Nastey snow storm and CA Firesgreenspun.com : LUSENET : Grassroots Information Coordination Center (GICC) : One Thread
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Fierce Winter Storm Ices Over American Heartland
DALLAS (Reuters) - A fierce winter storm iced over the U.S. heartland, prompting travel warnings across the region and leaving hundreds of thousands without power.
Up to a foot of snow and two inches of ice covered parts of Texas, Arkansas, Oklahoma and Louisiana as the cold wave moved eastward across the southern Great Plains.
Highways, schools and airports shut down Tuesday because of the treacherous conditions, which were blamed for at least two traffic deaths in Oklahoma.
In New Mexico, where the storm brewed up on Christmas Day, police said four people died in weather-related accidents on Monday.
American Airlines, apologizing for the disruption on one of the year's busiest travel days, said it canceled 738 flights, or 60 percent of its capacity at its main hub at Dallas-Fort Worth Airport. More cancellations were likely, the carrier said.
"It's about as bad as it gets for travel. We expect it to continue and conditions may get worse before we get any improvement," said meteorologist David Andra at the National Weather Service office in Norman, Oklahoma.
With temperatures in the 20s in much of the region and a steady freezing rain or snow falling, a thick layer of ice was building on streets, trees and bridges.
The Oklahoma Department of Public Safety warned people from traveling because of "slick and hazardous" road conditions in all but the southeastern corner of the state.
Utility companies said at least 250,000 people in the region had no electricity, primarily because of icy tree branches falling on power lines.
Many outages occurred in the same areas that lost power for several days during an ice storm two weeks ago.
James Thompson, a spokesman for Entergy Inc., said the utility company had 4,000 service employees on the job or at the ready as the icy buildup continued.
"One thing we're having to fight is that road conditions are so bad it makes it doubly difficult to get repair crews where they need to be," he said.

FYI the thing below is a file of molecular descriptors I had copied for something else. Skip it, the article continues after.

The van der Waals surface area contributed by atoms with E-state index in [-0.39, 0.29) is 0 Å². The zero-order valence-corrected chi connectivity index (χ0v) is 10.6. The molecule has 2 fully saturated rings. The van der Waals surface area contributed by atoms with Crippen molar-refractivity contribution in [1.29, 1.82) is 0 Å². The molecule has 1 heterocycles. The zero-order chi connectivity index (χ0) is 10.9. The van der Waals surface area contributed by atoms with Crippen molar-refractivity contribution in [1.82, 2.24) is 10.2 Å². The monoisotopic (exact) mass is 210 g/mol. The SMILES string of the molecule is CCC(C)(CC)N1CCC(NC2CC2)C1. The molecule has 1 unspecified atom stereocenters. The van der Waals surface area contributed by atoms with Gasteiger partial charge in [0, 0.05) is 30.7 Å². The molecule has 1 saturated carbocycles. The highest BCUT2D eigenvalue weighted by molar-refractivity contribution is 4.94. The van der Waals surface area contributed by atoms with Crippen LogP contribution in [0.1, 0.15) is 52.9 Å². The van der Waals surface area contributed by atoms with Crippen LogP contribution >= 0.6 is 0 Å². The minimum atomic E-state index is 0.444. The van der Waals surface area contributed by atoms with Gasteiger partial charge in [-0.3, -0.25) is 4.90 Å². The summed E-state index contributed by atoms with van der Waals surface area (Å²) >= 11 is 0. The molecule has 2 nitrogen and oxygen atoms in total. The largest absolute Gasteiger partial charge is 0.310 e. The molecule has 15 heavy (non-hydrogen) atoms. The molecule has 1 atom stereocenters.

Arkansas Gov. Mike Huckabee told CNN that 20 counties in the state had been declared disaster areas and that some homes had no power, water or telephone service. "They've literally been blasted by the ice back into the primitive ages," he said.
The airports in Oklahoma City, Little Rock, Arkansas, and Shreveport, Louisiana, were closed, officials said.
In Dallas, heavy rains were expected to turn to ice later in the day, but a spokesman for Dallas-Fort Worth Airport said the airport was still open.
American Airlines issued massive cancellations because of the fear the worsening weather would leave thousands of passengers stranded in Dallas.
"We recognize that any flight cancellation is an inconvenience, but feel it is much better for passengers to remain where they are rather to fly into potentially icy and severe conditions," said American vice president Tim Doke in a statement.
Delta Airlines said the weather also forced it cancel a "significant number" of flights.
Unseasonable cold had much of North America in its grip on Tuesday. In Toronto, authorities issued an "extreme cold warning" as temperatures were expected to dip to -1 Fahrenheit on Tuesday night.
In Chicago, temperatures plunged to 12 degrees Fahrenheit and snow flurries slowed air and road traffic at the city's two airports, O'Hare International and Midway, which expected to see 250,000 passengers on Tuesday.
A flight attendant on one Chicago-bound flight announced that the plane's toilet plumbing was frozen and asked passengers to "hold it until we arrive."
In California, the problem was fire, not ice, as 600 acres near a wealthy Los Angeles suburb that is home to several celebrities were charred by a blaze fueled by 60 mph winds.
The fire threatened a housing development that is home to film stars, including Will Smith and Martin Lawrence.
-- (firstname.lastname@example.org), December 27, 2000